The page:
I managed to upgrade my W7 laptop to SSD without issue. See this thread.
    http://windowssecrets.com/forums/sho...=1#post1034656

    cheers, Paul

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    Hi All,

    Thanks for all your help to date.

    Things I omitted to tell you in my original post:

    Physically changing the hard disk for the SSD is quite scary! The hard drive sits right up against the case on the left hand side of the laptop. The drive sits under a ledge in the case and can not be removed without disconnecting a very small connector on the motherboard (for SATA on the drive). I am concerned that I might break the ribbon cable connections. So I'm trying to limit the number of times I have to change the drive.

    The clone of the hard drive which I have produced on the SSD differs as follows:
    as viewed in HDM 2015, the clone has No drive letters assigned to any of the partitions. Would I expect them to display, or are they assigned during the boot process??
    Thanks again.

    Geoff

  7. #7
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    Oops, pressed the submit button before adding the attached picture of the disk layout in the laptop.
    GeoffIMG_6442.jpg

  8. #8
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    Those ribbons are tough, just go carefully.

    The clone should have the same letter as the original, but only if you boot from it.

    I'd boot from a Windows DVD and fix per post #4.

    Also check that TRIM is working.

    cheers, Paul

  9. #9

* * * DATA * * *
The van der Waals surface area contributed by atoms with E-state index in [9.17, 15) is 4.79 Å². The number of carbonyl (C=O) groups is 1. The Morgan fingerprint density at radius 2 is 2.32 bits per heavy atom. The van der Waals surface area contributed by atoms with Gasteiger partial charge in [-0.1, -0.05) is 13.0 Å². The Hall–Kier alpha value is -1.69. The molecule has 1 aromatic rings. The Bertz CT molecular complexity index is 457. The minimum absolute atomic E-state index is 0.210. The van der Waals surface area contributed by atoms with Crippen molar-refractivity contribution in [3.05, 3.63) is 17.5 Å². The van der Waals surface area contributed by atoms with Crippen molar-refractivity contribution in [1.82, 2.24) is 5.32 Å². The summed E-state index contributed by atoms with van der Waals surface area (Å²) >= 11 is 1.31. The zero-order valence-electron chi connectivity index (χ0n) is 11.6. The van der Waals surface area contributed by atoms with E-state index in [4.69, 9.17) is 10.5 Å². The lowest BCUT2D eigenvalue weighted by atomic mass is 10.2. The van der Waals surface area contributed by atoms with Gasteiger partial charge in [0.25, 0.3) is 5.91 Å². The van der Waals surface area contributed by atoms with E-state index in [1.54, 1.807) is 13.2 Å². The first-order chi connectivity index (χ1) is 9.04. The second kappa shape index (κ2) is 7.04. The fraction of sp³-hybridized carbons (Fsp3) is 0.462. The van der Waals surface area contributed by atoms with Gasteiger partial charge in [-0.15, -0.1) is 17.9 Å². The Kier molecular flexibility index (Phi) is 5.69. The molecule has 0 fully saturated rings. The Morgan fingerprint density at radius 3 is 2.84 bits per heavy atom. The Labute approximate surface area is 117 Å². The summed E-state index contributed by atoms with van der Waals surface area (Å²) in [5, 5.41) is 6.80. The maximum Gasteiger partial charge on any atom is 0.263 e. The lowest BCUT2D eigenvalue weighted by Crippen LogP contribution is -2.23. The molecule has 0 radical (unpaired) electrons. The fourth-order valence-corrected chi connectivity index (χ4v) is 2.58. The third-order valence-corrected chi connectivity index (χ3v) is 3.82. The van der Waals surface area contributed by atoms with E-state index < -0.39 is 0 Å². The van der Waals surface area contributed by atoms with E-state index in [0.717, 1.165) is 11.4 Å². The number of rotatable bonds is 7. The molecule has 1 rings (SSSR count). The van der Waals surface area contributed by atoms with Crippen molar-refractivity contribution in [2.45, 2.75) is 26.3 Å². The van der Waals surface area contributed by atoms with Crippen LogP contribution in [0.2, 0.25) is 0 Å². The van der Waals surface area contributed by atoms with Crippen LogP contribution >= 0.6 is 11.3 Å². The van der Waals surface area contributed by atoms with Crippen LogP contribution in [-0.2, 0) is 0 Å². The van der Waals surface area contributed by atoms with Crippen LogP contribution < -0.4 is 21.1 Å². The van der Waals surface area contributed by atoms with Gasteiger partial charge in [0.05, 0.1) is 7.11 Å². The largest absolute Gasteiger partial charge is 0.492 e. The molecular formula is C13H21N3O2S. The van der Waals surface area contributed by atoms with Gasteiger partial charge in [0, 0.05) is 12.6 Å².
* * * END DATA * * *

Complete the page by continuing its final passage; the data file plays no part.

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    Quote Originally Posted by Paul T View Post
    I don't think it does, the disk is still a disk from Windows perspective.
    I was being rather simplistic when I referred to drivers rather than taking the time to try and address the differences between the transfer software provided by the SSD mfg and something like Reflect. Partly because its rather esoteric (e.g. sector alignment) and partly because I haven't bothered to read enough about it to really understand every thing it can do.

    It's also quite possible that it takes care of itself better than it used to.
    Graham Smith
    DataSmith, Delaware
    "For every expert there is an equal and opposite expert.", Arthur C. Clarke (1917 - 2008)

  10. #10
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    Apologies for not replying earlier. I haven't tried the suggestions in post 4 by Coochin until today. I used my Windows repair disk and got a different list of options when I ran the repair DVD. I responded to the prompts re repair - but did not see a specific 'startup repair' option. However, the computer booted successfully. It eventually ended up displaying the 'login' screen. I logged in and the computer took some time performing a 'Desktop organisation' task. After some time the display changed to a screen with nothing displayed except the message that 'this copy of Windows is not genuine’!!!

    Needless to say I have the genuine Product Key which has been used on this computer only for many years.

    I don't know why this has happened, but I planned to call Microsoft activation centre to re-activate the Windows 7 running off the SSD but cannot find a suitable telephone number. All Microsoft Help seems to assume the computer is running OK before being directed to a telephone number from within Windows.

    Does anyone have the telephone number for re-activating Windows 7 in the United Kingdom?

    Thank you
    Geoff (Original Poster)

  11. #11
    Super Moderator RetiredGeek's Avatar
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    Geoff,

    See if this procedure will work:

    Call Microsoft Using Manual Phone Activation

    If you have trouble activating Windows 7 open the Windows Activation Wizard while in Windows 7 to obtain a phone number to call Microsoft and activate Windows:
    1. When you reach the desktop click Start, then in the Search box type: slui.exe 4
    2. Press Enter on your Keyboard
    3. Select your Country.
    4. Select the Phone Activation option, then call the number given and hold for a real person.